I have no disappointments; everything is well organized at Kruger.
My regret was that both times we crossed the lionesses it happened at around 5 pm when we had to go back to the camp closing at 6 pm whereas I would have stayed hours looking at them.
Tips and Advice
Before choosing the camps you will stay, check on Sanpark's website (and here)
where the hottest spots are for seeing animals in the period you want to visit Kruger.
When I went, most of big cats were close to Skukuza camp. The information is continuously updated. Also, try to book the camps well in advance since they get fully booked very quickly.
I didn't rate 100% because I think the better landscapes and less touristy camps are in the northern part of Kruger but I haven't gone there. Hope to let you know very soon…Make a Kruger accommodation enquiry here at no extra cost »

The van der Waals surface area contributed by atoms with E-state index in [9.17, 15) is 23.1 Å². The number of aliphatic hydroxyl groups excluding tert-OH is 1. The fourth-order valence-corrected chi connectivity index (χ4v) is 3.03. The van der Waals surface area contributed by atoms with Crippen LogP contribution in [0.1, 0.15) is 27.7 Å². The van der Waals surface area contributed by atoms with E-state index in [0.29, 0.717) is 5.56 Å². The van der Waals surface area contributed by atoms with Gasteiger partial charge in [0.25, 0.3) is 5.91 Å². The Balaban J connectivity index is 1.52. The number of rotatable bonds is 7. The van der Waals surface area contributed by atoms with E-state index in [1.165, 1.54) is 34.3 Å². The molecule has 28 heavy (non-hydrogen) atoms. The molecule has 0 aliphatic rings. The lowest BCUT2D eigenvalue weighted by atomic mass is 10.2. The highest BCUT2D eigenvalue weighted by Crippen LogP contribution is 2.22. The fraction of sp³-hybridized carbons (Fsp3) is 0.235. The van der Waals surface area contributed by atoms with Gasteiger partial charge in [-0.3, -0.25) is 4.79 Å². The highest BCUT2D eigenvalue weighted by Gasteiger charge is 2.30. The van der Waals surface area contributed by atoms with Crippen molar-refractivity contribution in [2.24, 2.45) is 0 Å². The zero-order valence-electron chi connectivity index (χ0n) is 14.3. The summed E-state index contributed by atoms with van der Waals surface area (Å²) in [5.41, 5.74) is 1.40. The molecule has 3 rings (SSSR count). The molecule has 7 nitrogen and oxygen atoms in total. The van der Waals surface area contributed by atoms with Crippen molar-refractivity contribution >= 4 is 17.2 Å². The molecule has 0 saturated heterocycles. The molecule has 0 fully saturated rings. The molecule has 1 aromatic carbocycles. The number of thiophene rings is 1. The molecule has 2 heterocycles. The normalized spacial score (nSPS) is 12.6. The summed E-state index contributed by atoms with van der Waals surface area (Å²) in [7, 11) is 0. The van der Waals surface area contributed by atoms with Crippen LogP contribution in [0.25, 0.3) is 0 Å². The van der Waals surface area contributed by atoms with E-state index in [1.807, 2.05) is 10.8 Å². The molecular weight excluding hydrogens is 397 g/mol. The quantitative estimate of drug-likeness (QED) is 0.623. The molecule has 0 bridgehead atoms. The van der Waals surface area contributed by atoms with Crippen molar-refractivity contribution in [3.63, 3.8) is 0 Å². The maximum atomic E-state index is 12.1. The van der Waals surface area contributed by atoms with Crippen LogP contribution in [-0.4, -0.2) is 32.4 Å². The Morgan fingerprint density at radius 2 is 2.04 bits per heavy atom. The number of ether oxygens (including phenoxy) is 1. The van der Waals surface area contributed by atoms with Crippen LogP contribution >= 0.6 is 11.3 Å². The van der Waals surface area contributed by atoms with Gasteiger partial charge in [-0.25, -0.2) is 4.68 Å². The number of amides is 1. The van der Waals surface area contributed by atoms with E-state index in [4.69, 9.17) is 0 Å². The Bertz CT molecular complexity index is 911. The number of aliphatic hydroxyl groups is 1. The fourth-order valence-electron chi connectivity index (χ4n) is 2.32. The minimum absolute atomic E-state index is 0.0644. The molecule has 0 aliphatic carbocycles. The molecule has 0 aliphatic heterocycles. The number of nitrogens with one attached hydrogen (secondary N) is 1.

After Kruger we went to Mozambique and enjoyed a beach holiday. I think this was a perfect combination for holidays, I would suggest doing the same, in the same period.
Also, there weren't many mosquitoes in August, prevention against malaria (clothes and spray after 5pm) is sufficient during winter.
The camera and map of Kruger during the day were most useful, and a warm jersey at night.
|Denise's Safari Details:|
Safari company used: Self organizing & self driving together with my partner. Learn how to guide your own safari ».
Parks visited: Kruger NP and Mozambique
Date of safari: 3-9 August